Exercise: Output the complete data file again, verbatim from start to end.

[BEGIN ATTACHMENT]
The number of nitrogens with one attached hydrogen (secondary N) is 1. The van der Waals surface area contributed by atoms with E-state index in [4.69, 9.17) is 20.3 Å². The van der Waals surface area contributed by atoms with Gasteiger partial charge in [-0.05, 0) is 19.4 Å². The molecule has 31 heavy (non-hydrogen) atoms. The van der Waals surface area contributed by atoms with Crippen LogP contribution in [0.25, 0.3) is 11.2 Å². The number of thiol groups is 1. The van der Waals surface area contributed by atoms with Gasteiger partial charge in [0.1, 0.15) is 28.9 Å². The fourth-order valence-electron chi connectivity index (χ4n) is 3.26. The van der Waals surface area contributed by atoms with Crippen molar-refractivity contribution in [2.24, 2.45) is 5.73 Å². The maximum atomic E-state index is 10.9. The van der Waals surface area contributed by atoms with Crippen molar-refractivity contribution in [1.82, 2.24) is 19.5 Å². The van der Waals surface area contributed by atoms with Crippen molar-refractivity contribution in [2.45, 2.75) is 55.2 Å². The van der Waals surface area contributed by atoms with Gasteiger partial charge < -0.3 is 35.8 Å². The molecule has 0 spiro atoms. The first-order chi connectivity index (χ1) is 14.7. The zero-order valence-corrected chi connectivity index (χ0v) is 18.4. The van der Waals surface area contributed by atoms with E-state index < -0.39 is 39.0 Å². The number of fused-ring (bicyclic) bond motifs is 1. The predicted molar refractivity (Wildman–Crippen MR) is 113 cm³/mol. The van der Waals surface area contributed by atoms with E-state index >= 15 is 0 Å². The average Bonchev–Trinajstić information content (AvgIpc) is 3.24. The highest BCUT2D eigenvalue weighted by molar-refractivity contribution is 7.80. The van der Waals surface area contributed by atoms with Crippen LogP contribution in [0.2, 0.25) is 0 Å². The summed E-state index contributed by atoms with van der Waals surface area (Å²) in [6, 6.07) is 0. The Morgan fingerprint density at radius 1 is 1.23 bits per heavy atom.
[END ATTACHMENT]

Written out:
The number of nitrogens with one attached hydrogen (secondary N) is 1. The van der Waals surface area contributed by atoms with E-state index in [4.69, 9.17) is 20.3 Å². The van der Waals surface area contributed by atoms with Gasteiger partial charge in [-0.05, 0) is 19.4 Å². The molecule has 31 heavy (non-hydrogen) atoms. The van der Waals surface area contributed by atoms with Crippen LogP contribution in [0.25, 0.3) is 11.2 Å². The number of thiol groups is 1. The van der Waals surface area contributed by atoms with Gasteiger partial charge in [0.1, 0.15) is 28.9 Å². The fourth-order valence-electron chi connectivity index (χ4n) is 3.26. The van der Waals surface area contributed by atoms with Crippen molar-refractivity contribution in [2.24, 2.45) is 5.73 Å². The maximum atomic E-state index is 10.9. The van der Waals surface area contributed by atoms with Crippen molar-refractivity contribution in [1.82, 2.24) is 19.5 Å². The van der Waals surface area contributed by atoms with Crippen molar-refractivity contribution in [2.45, 2.75) is 55.2 Å². The van der Waals surface area contributed by atoms with Gasteiger partial charge < -0.3 is 35.8 Å². The molecule has 0 spiro atoms. The first-order chi connectivity index (χ1) is 14.7. The zero-order valence-corrected chi connectivity index (χ0v) is 18.4. The van der Waals surface area contributed by atoms with E-state index < -0.39 is 39.0 Å². The number of fused-ring (bicyclic) bond motifs is 1. The predicted molar refractivity (Wildman–Crippen MR) is 113 cm³/mol. The van der Waals surface area contributed by atoms with E-state index >= 15 is 0 Å². The average Bonchev–Trinajstić information content (AvgIpc) is 3.24. The highest BCUT2D eigenvalue weighted by molar-refractivity contribution is 7.80. The van der Waals surface area contributed by atoms with Crippen LogP contribution in [0.2, 0.25) is 0 Å². The summed E-state index contributed by atoms with van der Waals surface area (Å²) in [6, 6.07) is 0. The Morgan fingerprint density at radius 1 is 1.23 bits per heavy atom.